Mace Rothenberg, MD
The Committee for Medicinal Products for Human Use (CHMP) has recommended approval of palbociclib (Ibrance) for patients with HR-positive, HER2-negative metastatic breast cancer, either in combination with an aromatase inhibitor in the frontline setting, or combined with fulvestrant after progression on endocrine therapy.
The application for the the CDK 4/6 inhibitor is based on findings from the PALOMA-1, PALOMA-2, and PALOMA-3 trials. The positive opinion has been sent to the European Commission (EC), which usually issues its final approval decision within 2 to 3 months of the CHMP recommendation.
“Today’s opinion by the CHMP to recommend marketing authorization of Ibrance in the EU is an important step toward expanding treatment options for women in Europe with HR+/HER2- metastatic breast cancer, and a step toward a potential new standard of care for this cancer,” Mace Rothenberg, MD, chief development officer, Pfizer Oncology said in a statement.
“The opinion is supported by robust data with consistent results observed across three separate randomized trials in which the addition of Ibrance to standard endocrine therapy resulted in significant prolongation of progression-free survival compared to endocrine therapy alone,” added Rothenberg.
The open-label phase II PALOMA-1 trial randomized 165 postmenopausal patients with ER-positive, HER2-negative advanced breast cancer in a 1:1 ratio in 2 parts: Part 1 contained 66 patients and Part 2 had 99 patients. Continuous daily letrozole was administered at 2.5 mg with or without palbociclib at 125 mg daily for 3 weeks followed by 1 week of rest until progression. The primary endpoint was PFS by investigator assessment.
Palbociclib plus letrozole reduced the risk of disease progression by 51% compared with letrozole alone. The median progression-free survival (PFS) with palbociclib was 20.2 versus 10.2 months for letrozole alone (HR = 0.488; P = .0004).
The double-blind, placebo-controlled PALOMA-2 trial randomized 666 patients in a 2:1 ratio to palbociclib plus letrozole or letrozole alone. Palbociclib was administered at 125 mg daily for 3 weeks in a 28-day cycle. Continuous letrozole was administered at 2.5 mg. The primary endpoint for the trial was investigator-assessed PFS, with secondary outcome measures including response, overall survival, safety, biomarkers, and patient-reported outcomes.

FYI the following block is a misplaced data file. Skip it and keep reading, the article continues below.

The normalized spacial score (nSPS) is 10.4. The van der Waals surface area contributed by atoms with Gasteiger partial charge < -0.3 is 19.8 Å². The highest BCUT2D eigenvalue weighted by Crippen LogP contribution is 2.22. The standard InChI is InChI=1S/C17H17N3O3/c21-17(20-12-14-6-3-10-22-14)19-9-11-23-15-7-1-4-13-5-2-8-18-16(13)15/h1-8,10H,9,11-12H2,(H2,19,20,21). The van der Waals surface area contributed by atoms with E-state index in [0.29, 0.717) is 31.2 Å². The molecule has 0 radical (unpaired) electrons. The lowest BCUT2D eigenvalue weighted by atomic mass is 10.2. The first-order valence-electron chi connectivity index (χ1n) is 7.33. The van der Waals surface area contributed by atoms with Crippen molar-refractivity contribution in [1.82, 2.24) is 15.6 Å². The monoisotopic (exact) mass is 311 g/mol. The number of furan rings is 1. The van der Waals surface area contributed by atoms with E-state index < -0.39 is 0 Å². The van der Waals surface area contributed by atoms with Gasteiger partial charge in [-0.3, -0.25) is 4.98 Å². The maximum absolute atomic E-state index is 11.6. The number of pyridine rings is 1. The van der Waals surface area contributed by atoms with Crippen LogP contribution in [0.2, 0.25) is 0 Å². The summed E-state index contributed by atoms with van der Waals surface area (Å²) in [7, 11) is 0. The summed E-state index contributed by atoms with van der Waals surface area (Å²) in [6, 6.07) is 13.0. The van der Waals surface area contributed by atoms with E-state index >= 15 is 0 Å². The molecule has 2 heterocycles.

The investigator-assessed median PFS with the palbociclib combination was 24.8 months versus 14.5 months with letrozole alone (HR, 0.58; 95% CI, 0.46-0.72; P <.000001. The median PFS by blinded independent central review was 30.5 months versus 19.3 months, respectively (HR, 0.65; 95% CI, 0.51-0.84; P = .0005). The objective response rate was 42% with the combination versus 35% in the control group.
Serious AEs occurred in 19.6% of the palbociclib arm compared with 12.6% of the control arm. The most common serious AEs with the palbociclib combination versus letrozole alone were neutropenia (1.6% vs 0) and pulmonary embolism (0.9% vs 1.4%).
Treatment-related discontinuations occurred in 9.7% of the palbociclib arm compared with 5.9% of the placebo arm. Deaths related to AEs occurred in 2.3% and 1.8% of the two arms, respectively. In the control arm, there was one on-study death due to pulmonary embolism/respiratory failure that the investigator considered treatment-related.
The double-blind, multicenter PALOMA-3 study randomized 521 patients with metastatic breast cancer whose disease progressed on or following endocrine treatment in a 2:1 ratio to fulvestrant plus either palbociclib (n = 347) or placebo (n = 174).
Fulvestrant was administered at 500 mg (IM) on days 1 and 15 of cycle 1, and then on day 1 of each cycle thereafter, and patients received oral palbociclib at 125 mg/day continuously for the first 3 weeks of each cycle, followed by 1 week off. Treatment cycles were 28 days for both arms. Goserelin was also administered to pre- and perimenopausal patients.
PFS was the primary outcome measure, with secondary objectives focusing on overall survival, response, and safety. Following 195 PFS events, the trial was halted in April 2015 after an independent panel determined the study had met its primary endpoint.
Median PFS was 9.5 months with the palbociclib combination versus 4.6 months in the placebo arm (HR, 0.461; 95% CI 0.360-0.591; P <.0001). The PFS benefit was observed regardless of menopause status and remained consistent across all prespecified patient subgroups.
Neutropenia (66%) and leukopenia (31%) were the most common grade 3/4 AEs. The most frequently reported serious AEs in the palbociclib arm were infections, pyrexia, neutropenia, and pulmonary embolism. Dose reductions related to AEs occurred in 36% of patients, and 6% of patients discontinued treatment due to AEs.
“There have been only modest improvements in the prognosis of patients with metastatic breast cancer in Europe over the past three decades, underscoring the need for new treatment advances,” Andreas Penk, MD, regional president, International Developed Markets, Pfizer Oncology, said in a statement. “We look forward to working with the EC as they conduct their review, with the goal of bringing this first-in-class medicine to appropriate patients across the EU.